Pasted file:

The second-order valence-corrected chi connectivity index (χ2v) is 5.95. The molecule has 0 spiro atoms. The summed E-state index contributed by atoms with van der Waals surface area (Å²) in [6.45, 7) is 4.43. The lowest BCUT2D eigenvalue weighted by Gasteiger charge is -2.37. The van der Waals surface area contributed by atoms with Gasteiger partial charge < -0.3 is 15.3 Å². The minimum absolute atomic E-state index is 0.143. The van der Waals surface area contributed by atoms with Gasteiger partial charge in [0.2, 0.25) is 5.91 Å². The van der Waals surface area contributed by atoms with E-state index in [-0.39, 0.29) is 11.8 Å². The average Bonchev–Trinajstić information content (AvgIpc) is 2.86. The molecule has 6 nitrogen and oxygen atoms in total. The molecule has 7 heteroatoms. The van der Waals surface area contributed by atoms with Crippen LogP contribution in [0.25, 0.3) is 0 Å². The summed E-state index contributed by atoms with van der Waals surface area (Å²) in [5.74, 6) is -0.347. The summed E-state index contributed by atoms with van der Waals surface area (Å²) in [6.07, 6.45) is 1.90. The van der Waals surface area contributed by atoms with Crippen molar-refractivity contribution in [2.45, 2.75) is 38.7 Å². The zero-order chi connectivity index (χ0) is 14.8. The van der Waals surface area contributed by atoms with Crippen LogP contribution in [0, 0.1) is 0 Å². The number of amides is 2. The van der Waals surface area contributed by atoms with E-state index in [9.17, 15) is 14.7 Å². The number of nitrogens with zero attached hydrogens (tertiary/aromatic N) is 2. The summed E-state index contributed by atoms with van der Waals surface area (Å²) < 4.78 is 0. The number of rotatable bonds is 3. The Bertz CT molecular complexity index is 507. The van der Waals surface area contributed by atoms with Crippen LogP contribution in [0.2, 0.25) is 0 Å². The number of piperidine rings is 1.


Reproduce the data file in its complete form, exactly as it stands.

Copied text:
The second-order valence-corrected chi connectivity index (χ2v) is 5.95. The molecule has 0 spiro atoms. The summed E-state index contributed by atoms with van der Waals surface area (Å²) in [6.45, 7) is 4.43. The lowest BCUT2D eigenvalue weighted by Gasteiger charge is -2.37. The van der Waals surface area contributed by atoms with Gasteiger partial charge < -0.3 is 15.3 Å². The minimum absolute atomic E-state index is 0.143. The van der Waals surface area contributed by atoms with Gasteiger partial charge in [0.2, 0.25) is 5.91 Å². The van der Waals surface area contributed by atoms with E-state index in [-0.39, 0.29) is 11.8 Å². The average Bonchev–Trinajstić information content (AvgIpc) is 2.86. The molecule has 6 nitrogen and oxygen atoms in total. The molecule has 7 heteroatoms. The van der Waals surface area contributed by atoms with Crippen LogP contribution in [0.25, 0.3) is 0 Å². The summed E-state index contributed by atoms with van der Waals surface area (Å²) in [5.74, 6) is -0.347. The summed E-state index contributed by atoms with van der Waals surface area (Å²) in [6.07, 6.45) is 1.90. The van der Waals surface area contributed by atoms with Crippen molar-refractivity contribution in [2.45, 2.75) is 38.7 Å². The zero-order chi connectivity index (χ0) is 14.8. The van der Waals surface area contributed by atoms with Crippen LogP contribution in [0, 0.1) is 0 Å². The number of amides is 2. The van der Waals surface area contributed by atoms with E-state index in [9.17, 15) is 14.7 Å². The number of nitrogens with zero attached hydrogens (tertiary/aromatic N) is 2. The summed E-state index contributed by atoms with van der Waals surface area (Å²) < 4.78 is 0. The number of rotatable bonds is 3. The Bertz CT molecular complexity index is 507. The van der Waals surface area contributed by atoms with Crippen LogP contribution in [0.2, 0.25) is 0 Å². The number of piperidine rings is 1.